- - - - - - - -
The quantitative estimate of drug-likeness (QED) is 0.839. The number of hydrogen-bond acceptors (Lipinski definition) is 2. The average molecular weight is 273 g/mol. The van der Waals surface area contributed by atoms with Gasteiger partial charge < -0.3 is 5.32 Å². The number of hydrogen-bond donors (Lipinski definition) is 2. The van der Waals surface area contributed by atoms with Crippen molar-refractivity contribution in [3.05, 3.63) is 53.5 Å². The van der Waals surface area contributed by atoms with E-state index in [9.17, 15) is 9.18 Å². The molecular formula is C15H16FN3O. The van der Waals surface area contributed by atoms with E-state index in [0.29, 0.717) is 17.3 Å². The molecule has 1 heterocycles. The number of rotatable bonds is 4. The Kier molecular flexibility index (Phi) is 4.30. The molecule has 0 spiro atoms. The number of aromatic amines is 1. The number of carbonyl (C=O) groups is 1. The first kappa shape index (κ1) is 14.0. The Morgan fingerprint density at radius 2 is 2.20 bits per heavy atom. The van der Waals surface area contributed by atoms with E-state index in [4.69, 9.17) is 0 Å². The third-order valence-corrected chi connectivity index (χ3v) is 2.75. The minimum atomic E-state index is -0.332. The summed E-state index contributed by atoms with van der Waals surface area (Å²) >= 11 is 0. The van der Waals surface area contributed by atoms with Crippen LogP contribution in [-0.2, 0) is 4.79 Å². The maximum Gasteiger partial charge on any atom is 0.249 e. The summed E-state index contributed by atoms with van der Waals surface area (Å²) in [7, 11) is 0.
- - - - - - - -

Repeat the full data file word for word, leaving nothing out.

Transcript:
The quantitative estimate of drug-likeness (QED) is 0.839. The number of hydrogen-bond acceptors (Lipinski definition) is 2. The average molecular weight is 273 g/mol. The van der Waals surface area contributed by atoms with Gasteiger partial charge < -0.3 is 5.32 Å². The number of hydrogen-bond donors (Lipinski definition) is 2. The van der Waals surface area contributed by atoms with Crippen molar-refractivity contribution in [3.05, 3.63) is 53.5 Å². The van der Waals surface area contributed by atoms with E-state index in [9.17, 15) is 9.18 Å². The molecular formula is C15H16FN3O. The van der Waals surface area contributed by atoms with E-state index in [0.29, 0.717) is 17.3 Å². The molecule has 1 heterocycles. The number of rotatable bonds is 4. The Kier molecular flexibility index (Phi) is 4.30. The molecule has 0 spiro atoms. The number of aromatic amines is 1. The number of carbonyl (C=O) groups is 1. The first kappa shape index (κ1) is 14.0. The Morgan fingerprint density at radius 2 is 2.20 bits per heavy atom. The van der Waals surface area contributed by atoms with E-state index in [4.69, 9.17) is 0 Å². The third-order valence-corrected chi connectivity index (χ3v) is 2.75. The minimum atomic E-state index is -0.332. The summed E-state index contributed by atoms with van der Waals surface area (Å²) >= 11 is 0. The van der Waals surface area contributed by atoms with Crippen LogP contribution in [-0.2, 0) is 4.79 Å². The maximum Gasteiger partial charge on any atom is 0.249 e. The summed E-state index contributed by atoms with van der Waals surface area (Å²) in [7, 11) is 0.